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Testimony

Terror in Europe: Safeguarding U.S. Citizens at Home and Abroad

Testimony for Senate Committee on Homeland Security & Governmental Affairs
5th April 2016

Download the full testimony here

Chairman Johnson, Ranking Member Carper, and distinguished members of the committee, on behalf of the Foundation for Defense of Democracies, it is an honor to appear before you to discuss the heinous terrorist attacks in Brussels, and their implications for U.S. security.

The Brussels attacks and their aftermath have exposed several key weaknesses in Europe’s security infrastructure that leave the continent vulnerable to terrorism and inhibit European states’ ability to effectively counter threats posed by the Islamic State (popularly known by the acronym ISIS) and al-Qaeda. These weaknesses also endanger our own homeland security and U.S. interests in Europe. Some of the most significant challenges facing Europe include:

  • European authorities’ capacity to manage the dual challenges posed by migrant inflows and foreign fighters. Europe’s migrant crisis has overwhelmed European law enforcement and security agencies, which are struggling to police migrant communities, prevent and contain crime against migrants and other manifestations of a nativist backlash, and gather intelligence on incoming migrants. At the same time, thousands of European nationals have joined ISIS and other jihadist factions in Syria and Iraq, and dozens to hundreds of these foreign fighters have returned to Europe, with some infiltrating migrant inflows to gain entry to the continent. European security agencies are ill equipped to manage these dual challenges.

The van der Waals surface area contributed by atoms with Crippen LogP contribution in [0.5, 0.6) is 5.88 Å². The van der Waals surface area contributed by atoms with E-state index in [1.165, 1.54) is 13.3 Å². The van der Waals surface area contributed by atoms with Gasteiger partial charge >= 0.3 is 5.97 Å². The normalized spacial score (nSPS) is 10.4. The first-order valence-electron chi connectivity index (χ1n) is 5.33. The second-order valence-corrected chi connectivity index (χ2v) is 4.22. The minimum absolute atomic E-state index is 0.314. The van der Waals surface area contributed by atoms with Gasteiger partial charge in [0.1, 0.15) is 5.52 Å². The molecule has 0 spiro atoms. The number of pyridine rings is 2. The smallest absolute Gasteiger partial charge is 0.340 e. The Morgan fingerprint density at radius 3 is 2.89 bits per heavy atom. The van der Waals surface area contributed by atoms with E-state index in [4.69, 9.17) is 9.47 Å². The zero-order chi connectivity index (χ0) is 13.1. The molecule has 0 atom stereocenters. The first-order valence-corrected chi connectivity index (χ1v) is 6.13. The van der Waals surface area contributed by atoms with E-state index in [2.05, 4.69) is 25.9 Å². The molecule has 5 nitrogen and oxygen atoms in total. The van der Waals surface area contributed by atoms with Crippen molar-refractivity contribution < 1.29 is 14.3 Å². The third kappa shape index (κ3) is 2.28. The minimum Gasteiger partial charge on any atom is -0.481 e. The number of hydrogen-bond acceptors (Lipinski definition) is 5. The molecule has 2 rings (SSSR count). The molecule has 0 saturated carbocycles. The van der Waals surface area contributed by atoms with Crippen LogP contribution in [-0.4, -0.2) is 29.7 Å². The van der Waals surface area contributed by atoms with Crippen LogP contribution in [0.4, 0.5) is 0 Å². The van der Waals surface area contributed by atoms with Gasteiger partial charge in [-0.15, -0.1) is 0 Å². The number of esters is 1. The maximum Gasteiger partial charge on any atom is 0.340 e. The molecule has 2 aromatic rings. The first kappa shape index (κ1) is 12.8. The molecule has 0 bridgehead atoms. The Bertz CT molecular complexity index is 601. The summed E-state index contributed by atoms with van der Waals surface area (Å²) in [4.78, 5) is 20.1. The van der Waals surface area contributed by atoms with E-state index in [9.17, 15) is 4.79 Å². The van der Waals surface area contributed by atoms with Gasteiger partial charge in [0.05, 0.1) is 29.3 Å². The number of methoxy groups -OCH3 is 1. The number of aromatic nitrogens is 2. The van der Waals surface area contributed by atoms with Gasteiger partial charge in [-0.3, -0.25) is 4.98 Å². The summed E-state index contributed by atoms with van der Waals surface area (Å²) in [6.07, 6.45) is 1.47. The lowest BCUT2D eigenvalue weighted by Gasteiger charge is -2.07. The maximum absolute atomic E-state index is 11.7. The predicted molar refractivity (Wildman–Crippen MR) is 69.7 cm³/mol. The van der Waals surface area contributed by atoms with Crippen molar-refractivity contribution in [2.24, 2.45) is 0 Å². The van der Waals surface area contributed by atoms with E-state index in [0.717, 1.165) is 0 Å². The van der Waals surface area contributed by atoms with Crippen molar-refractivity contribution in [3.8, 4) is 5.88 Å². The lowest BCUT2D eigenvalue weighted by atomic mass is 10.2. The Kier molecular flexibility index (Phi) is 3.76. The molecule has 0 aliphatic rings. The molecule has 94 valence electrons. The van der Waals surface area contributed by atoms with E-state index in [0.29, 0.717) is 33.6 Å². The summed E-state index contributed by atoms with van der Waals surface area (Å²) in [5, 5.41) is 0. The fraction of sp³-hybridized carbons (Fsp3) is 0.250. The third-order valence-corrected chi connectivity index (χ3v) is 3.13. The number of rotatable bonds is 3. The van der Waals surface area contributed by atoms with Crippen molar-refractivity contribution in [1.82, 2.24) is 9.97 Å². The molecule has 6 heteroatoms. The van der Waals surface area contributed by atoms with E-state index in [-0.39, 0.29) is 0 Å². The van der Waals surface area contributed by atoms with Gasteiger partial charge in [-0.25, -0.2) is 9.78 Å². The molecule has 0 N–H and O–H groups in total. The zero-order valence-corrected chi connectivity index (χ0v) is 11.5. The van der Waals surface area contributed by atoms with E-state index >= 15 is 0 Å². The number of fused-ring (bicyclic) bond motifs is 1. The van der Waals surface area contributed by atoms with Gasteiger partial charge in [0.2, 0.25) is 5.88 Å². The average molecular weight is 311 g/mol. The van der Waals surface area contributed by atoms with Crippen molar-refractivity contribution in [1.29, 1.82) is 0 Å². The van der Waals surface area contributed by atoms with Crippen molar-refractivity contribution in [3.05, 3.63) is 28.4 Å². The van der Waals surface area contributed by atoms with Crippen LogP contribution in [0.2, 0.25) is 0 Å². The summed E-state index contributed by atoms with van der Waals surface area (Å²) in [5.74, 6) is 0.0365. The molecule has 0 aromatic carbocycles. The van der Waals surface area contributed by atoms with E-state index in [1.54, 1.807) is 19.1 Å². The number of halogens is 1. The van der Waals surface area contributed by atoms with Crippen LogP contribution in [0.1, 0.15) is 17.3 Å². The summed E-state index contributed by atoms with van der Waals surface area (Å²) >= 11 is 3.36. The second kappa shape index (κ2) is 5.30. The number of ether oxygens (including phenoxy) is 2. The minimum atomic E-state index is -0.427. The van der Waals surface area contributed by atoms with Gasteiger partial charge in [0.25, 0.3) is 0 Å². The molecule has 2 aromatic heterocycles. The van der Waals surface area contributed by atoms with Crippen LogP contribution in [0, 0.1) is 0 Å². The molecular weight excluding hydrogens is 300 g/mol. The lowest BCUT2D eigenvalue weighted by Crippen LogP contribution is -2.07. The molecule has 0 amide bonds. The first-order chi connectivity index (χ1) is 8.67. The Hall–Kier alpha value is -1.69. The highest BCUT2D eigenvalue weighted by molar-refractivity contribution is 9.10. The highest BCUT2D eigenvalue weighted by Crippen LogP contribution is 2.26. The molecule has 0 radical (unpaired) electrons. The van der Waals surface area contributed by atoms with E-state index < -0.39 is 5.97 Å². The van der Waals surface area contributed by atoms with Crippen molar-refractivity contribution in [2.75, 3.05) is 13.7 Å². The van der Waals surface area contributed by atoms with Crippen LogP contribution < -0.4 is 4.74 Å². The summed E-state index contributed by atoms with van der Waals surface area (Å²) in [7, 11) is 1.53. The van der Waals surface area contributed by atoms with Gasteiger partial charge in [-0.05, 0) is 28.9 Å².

• Security coordination in Europe. Intelligence sharing between European countries continues to be inadequate, as bureaucratic obstacles and turf battles inhibit governments from sharing critical information with one another. Some European governments also struggle to share information even within their own intelligence community. These problems can be exacerbated by the lack of border controls within the Schengen Zone, which has helped jihadist operatives move between countries undetected.

  • Security at civilian nuclear facilities in Belgium. Though the Belgian government has made progress in recent years in securing its nuclear facilities, concerns remain about the country’s ability to protect its nuclear material, as well as personnel who work at these facilities. ISIS has demonstrated an interest in gaining access to Belgian nuclear facilities and acquiring nuclear material.]

  • Threats to transportation infrastructure and soft targets. ISIS has instructed its operatives to carry out mass casualty attacks against civilians in Europe, and the group has sought to cripple the European economy by striking tourist sites and transportation infrastructure.

European states will need to address these issues head-on in order to prevent large-scale attacks in the future. The U.S. government can play an important role in providing a roadmap for European states to follow, supporting European security reforms, and bolstering European states’ ability to combat jihadist threats.